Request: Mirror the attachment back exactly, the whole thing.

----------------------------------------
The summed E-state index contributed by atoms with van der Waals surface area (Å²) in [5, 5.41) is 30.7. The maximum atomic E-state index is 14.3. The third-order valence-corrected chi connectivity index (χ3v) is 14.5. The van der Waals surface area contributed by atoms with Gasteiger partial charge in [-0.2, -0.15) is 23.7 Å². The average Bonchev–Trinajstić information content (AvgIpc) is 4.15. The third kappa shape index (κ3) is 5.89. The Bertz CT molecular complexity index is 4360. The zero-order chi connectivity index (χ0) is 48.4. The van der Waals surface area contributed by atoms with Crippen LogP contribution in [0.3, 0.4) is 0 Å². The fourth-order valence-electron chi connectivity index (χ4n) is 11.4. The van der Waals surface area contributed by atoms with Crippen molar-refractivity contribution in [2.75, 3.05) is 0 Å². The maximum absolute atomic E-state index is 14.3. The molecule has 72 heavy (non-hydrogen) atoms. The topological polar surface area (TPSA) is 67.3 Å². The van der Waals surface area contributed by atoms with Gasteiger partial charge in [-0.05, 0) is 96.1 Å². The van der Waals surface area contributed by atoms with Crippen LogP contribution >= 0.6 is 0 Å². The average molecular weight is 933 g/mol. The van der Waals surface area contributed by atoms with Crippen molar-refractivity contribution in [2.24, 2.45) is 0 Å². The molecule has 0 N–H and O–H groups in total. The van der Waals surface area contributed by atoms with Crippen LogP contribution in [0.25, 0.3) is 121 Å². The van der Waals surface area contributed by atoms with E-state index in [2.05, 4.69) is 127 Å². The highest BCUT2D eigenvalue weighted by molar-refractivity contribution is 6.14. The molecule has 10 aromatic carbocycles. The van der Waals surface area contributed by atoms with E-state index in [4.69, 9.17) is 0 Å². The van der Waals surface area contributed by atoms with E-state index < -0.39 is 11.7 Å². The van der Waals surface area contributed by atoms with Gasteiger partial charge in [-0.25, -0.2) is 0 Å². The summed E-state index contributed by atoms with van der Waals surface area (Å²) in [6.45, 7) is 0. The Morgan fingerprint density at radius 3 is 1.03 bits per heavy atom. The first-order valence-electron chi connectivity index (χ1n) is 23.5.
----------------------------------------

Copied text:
The summed E-state index contributed by atoms with van der Waals surface area (Å²) in [5, 5.41) is 30.7. The maximum atomic E-state index is 14.3. The third-order valence-corrected chi connectivity index (χ3v) is 14.5. The van der Waals surface area contributed by atoms with Gasteiger partial charge in [-0.2, -0.15) is 23.7 Å². The average Bonchev–Trinajstić information content (AvgIpc) is 4.15. The third kappa shape index (κ3) is 5.89. The Bertz CT molecular complexity index is 4360. The zero-order chi connectivity index (χ0) is 48.4. The van der Waals surface area contributed by atoms with Crippen LogP contribution in [0.3, 0.4) is 0 Å². The fourth-order valence-electron chi connectivity index (χ4n) is 11.4. The van der Waals surface area contributed by atoms with Crippen molar-refractivity contribution in [2.75, 3.05) is 0 Å². The maximum absolute atomic E-state index is 14.3. The molecule has 72 heavy (non-hydrogen) atoms. The topological polar surface area (TPSA) is 67.3 Å². The van der Waals surface area contributed by atoms with Gasteiger partial charge in [-0.05, 0) is 96.1 Å². The van der Waals surface area contributed by atoms with Crippen LogP contribution >= 0.6 is 0 Å². The average molecular weight is 933 g/mol. The van der Waals surface area contributed by atoms with Crippen molar-refractivity contribution in [2.24, 2.45) is 0 Å². The molecule has 0 N–H and O–H groups in total. The van der Waals surface area contributed by atoms with Crippen LogP contribution in [0.25, 0.3) is 121 Å². The van der Waals surface area contributed by atoms with E-state index in [2.05, 4.69) is 127 Å². The highest BCUT2D eigenvalue weighted by molar-refractivity contribution is 6.14. The molecule has 10 aromatic carbocycles. The van der Waals surface area contributed by atoms with E-state index in [4.69, 9.17) is 0 Å². The van der Waals surface area contributed by atoms with E-state index < -0.39 is 11.7 Å². The van der Waals surface area contributed by atoms with Gasteiger partial charge in [-0.25, -0.2) is 0 Å². The summed E-state index contributed by atoms with van der Waals surface area (Å²) in [6.45, 7) is 0. The Morgan fingerprint density at radius 3 is 1.03 bits per heavy atom. The first-order valence-electron chi connectivity index (χ1n) is 23.5.